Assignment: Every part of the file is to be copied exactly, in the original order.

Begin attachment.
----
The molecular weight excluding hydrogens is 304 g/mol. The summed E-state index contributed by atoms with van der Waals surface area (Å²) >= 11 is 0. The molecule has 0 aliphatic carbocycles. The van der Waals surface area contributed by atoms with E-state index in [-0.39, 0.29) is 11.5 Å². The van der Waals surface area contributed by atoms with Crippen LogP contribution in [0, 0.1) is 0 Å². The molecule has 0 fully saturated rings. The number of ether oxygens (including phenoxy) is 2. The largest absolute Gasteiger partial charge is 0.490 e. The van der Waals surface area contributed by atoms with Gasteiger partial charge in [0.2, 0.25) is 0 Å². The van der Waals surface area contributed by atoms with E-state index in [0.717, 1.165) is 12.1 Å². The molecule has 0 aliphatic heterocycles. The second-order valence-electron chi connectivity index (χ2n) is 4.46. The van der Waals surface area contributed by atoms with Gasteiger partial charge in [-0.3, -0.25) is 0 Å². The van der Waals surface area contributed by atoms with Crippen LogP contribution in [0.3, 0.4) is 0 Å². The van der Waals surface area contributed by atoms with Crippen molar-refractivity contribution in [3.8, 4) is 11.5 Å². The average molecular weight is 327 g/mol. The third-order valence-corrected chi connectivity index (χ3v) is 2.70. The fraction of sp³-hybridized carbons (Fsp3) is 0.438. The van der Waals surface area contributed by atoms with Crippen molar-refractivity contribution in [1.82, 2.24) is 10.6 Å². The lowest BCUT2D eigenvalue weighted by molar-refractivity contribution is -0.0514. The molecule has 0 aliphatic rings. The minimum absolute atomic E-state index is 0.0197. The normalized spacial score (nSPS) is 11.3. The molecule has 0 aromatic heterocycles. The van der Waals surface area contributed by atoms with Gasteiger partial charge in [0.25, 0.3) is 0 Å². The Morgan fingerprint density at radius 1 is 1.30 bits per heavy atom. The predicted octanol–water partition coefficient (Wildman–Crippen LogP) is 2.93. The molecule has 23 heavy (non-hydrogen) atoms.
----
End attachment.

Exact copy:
The molecular weight excluding hydrogens is 304 g/mol. The summed E-state index contributed by atoms with van der Waals surface area (Å²) >= 11 is 0. The molecule has 0 aliphatic carbocycles. The van der Waals surface area contributed by atoms with E-state index in [-0.39, 0.29) is 11.5 Å². The van der Waals surface area contributed by atoms with Crippen LogP contribution in [0, 0.1) is 0 Å². The molecule has 0 fully saturated rings. The number of ether oxygens (including phenoxy) is 2. The largest absolute Gasteiger partial charge is 0.490 e. The van der Waals surface area contributed by atoms with Gasteiger partial charge in [0.2, 0.25) is 0 Å². The van der Waals surface area contributed by atoms with E-state index in [0.717, 1.165) is 12.1 Å². The molecule has 0 aliphatic heterocycles. The second-order valence-electron chi connectivity index (χ2n) is 4.46. The van der Waals surface area contributed by atoms with Gasteiger partial charge in [-0.3, -0.25) is 0 Å². The van der Waals surface area contributed by atoms with Crippen LogP contribution in [0.3, 0.4) is 0 Å². The van der Waals surface area contributed by atoms with Crippen molar-refractivity contribution in [3.8, 4) is 11.5 Å². The average molecular weight is 327 g/mol. The third-order valence-corrected chi connectivity index (χ3v) is 2.70. The fraction of sp³-hybridized carbons (Fsp3) is 0.438. The van der Waals surface area contributed by atoms with Crippen molar-refractivity contribution in [1.82, 2.24) is 10.6 Å². The lowest BCUT2D eigenvalue weighted by molar-refractivity contribution is -0.0514. The molecule has 0 aliphatic rings. The minimum absolute atomic E-state index is 0.0197. The normalized spacial score (nSPS) is 11.3. The molecule has 0 aromatic heterocycles. The van der Waals surface area contributed by atoms with Gasteiger partial charge in [0.25, 0.3) is 0 Å². The Morgan fingerprint density at radius 1 is 1.30 bits per heavy atom. The predicted octanol–water partition coefficient (Wildman–Crippen LogP) is 2.93. The molecule has 23 heavy (non-hydrogen) atoms.